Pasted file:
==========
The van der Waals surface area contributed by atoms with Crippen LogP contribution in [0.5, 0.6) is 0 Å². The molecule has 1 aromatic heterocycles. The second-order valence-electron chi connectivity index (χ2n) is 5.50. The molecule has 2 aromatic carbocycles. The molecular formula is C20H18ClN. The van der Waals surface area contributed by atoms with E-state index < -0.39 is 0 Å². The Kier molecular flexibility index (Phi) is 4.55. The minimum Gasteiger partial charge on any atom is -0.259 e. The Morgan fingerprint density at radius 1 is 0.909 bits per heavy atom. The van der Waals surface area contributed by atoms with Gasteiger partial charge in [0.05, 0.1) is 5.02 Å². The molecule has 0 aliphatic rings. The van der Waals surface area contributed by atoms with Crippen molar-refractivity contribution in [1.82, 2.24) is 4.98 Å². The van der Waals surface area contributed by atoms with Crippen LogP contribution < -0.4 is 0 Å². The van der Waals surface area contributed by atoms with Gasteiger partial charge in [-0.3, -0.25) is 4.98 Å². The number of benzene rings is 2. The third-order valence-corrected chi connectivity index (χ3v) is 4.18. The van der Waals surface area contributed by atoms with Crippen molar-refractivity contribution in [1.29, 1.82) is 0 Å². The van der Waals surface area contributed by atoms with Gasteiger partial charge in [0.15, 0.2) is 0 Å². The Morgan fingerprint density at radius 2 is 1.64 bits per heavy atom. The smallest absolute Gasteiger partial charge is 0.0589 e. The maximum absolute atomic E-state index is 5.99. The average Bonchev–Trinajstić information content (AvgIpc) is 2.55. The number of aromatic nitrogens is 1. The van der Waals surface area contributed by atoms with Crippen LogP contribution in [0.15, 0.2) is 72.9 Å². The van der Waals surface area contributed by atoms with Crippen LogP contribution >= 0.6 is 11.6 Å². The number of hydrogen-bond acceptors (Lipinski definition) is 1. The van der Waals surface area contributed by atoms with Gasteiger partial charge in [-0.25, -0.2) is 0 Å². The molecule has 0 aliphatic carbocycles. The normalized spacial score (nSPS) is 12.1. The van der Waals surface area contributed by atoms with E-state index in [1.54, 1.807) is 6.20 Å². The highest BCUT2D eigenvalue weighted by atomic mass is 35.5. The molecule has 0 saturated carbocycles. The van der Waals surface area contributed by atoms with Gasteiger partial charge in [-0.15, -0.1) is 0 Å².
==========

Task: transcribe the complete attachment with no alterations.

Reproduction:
The van der Waals surface area contributed by atoms with Crippen LogP contribution in [0.5, 0.6) is 0 Å². The molecule has 1 aromatic heterocycles. The second-order valence-electron chi connectivity index (χ2n) is 5.50. The molecule has 2 aromatic carbocycles. The molecular formula is C20H18ClN. The van der Waals surface area contributed by atoms with E-state index < -0.39 is 0 Å². The Kier molecular flexibility index (Phi) is 4.55. The minimum Gasteiger partial charge on any atom is -0.259 e. The Morgan fingerprint density at radius 1 is 0.909 bits per heavy atom. The van der Waals surface area contributed by atoms with Gasteiger partial charge in [0.05, 0.1) is 5.02 Å². The molecule has 0 aliphatic rings. The van der Waals surface area contributed by atoms with Crippen molar-refractivity contribution in [1.82, 2.24) is 4.98 Å². The van der Waals surface area contributed by atoms with Crippen LogP contribution < -0.4 is 0 Å². The van der Waals surface area contributed by atoms with Gasteiger partial charge in [-0.3, -0.25) is 4.98 Å². The number of benzene rings is 2. The third-order valence-corrected chi connectivity index (χ3v) is 4.18. The van der Waals surface area contributed by atoms with Crippen molar-refractivity contribution in [1.29, 1.82) is 0 Å². The van der Waals surface area contributed by atoms with Gasteiger partial charge in [0.15, 0.2) is 0 Å². The Morgan fingerprint density at radius 2 is 1.64 bits per heavy atom. The smallest absolute Gasteiger partial charge is 0.0589 e. The maximum absolute atomic E-state index is 5.99. The average Bonchev–Trinajstić information content (AvgIpc) is 2.55. The number of aromatic nitrogens is 1. The van der Waals surface area contributed by atoms with Crippen LogP contribution in [0.15, 0.2) is 72.9 Å². The van der Waals surface area contributed by atoms with Crippen LogP contribution >= 0.6 is 11.6 Å². The number of hydrogen-bond acceptors (Lipinski definition) is 1. The van der Waals surface area contributed by atoms with Gasteiger partial charge in [-0.25, -0.2) is 0 Å². The molecule has 0 aliphatic carbocycles. The normalized spacial score (nSPS) is 12.1. The van der Waals surface area contributed by atoms with E-state index in [1.54, 1.807) is 6.20 Å². The highest BCUT2D eigenvalue weighted by atomic mass is 35.5. The molecule has 0 saturated carbocycles. The van der Waals surface area contributed by atoms with Gasteiger partial charge in [-0.15, -0.1) is 0 Å².